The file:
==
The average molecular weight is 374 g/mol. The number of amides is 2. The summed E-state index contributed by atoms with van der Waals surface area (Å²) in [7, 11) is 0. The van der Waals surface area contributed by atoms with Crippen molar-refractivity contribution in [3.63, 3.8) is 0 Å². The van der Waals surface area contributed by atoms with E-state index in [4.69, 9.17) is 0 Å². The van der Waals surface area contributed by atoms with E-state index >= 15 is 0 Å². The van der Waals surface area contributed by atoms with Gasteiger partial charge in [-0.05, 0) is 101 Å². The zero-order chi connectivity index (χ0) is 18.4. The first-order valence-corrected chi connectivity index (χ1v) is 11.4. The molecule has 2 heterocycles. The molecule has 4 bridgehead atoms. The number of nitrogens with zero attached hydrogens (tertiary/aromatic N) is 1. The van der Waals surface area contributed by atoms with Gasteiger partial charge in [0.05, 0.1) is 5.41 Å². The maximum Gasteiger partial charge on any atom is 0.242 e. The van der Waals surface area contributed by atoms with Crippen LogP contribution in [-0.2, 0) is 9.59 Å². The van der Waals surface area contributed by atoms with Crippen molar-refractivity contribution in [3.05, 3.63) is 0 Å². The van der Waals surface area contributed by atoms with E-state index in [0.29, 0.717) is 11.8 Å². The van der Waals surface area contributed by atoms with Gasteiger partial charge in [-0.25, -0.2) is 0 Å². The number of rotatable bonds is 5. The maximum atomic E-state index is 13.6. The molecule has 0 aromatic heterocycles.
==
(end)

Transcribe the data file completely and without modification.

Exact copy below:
The average molecular weight is 374 g/mol. The number of amides is 2. The summed E-state index contributed by atoms with van der Waals surface area (Å²) in [7, 11) is 0. The van der Waals surface area contributed by atoms with Crippen molar-refractivity contribution in [3.63, 3.8) is 0 Å². The van der Waals surface area contributed by atoms with E-state index in [4.69, 9.17) is 0 Å². The van der Waals surface area contributed by atoms with E-state index >= 15 is 0 Å². The van der Waals surface area contributed by atoms with Gasteiger partial charge in [-0.05, 0) is 101 Å². The zero-order chi connectivity index (χ0) is 18.4. The first-order valence-corrected chi connectivity index (χ1v) is 11.4. The molecule has 2 heterocycles. The molecule has 4 bridgehead atoms. The number of nitrogens with zero attached hydrogens (tertiary/aromatic N) is 1. The van der Waals surface area contributed by atoms with Gasteiger partial charge in [0.05, 0.1) is 5.41 Å². The maximum Gasteiger partial charge on any atom is 0.242 e. The van der Waals surface area contributed by atoms with Crippen LogP contribution in [-0.2, 0) is 9.59 Å². The van der Waals surface area contributed by atoms with Crippen molar-refractivity contribution in [3.05, 3.63) is 0 Å². The van der Waals surface area contributed by atoms with E-state index in [0.29, 0.717) is 11.8 Å². The van der Waals surface area contributed by atoms with Gasteiger partial charge in [-0.25, -0.2) is 0 Å². The number of rotatable bonds is 5. The maximum atomic E-state index is 13.6. The molecule has 0 aromatic heterocycles.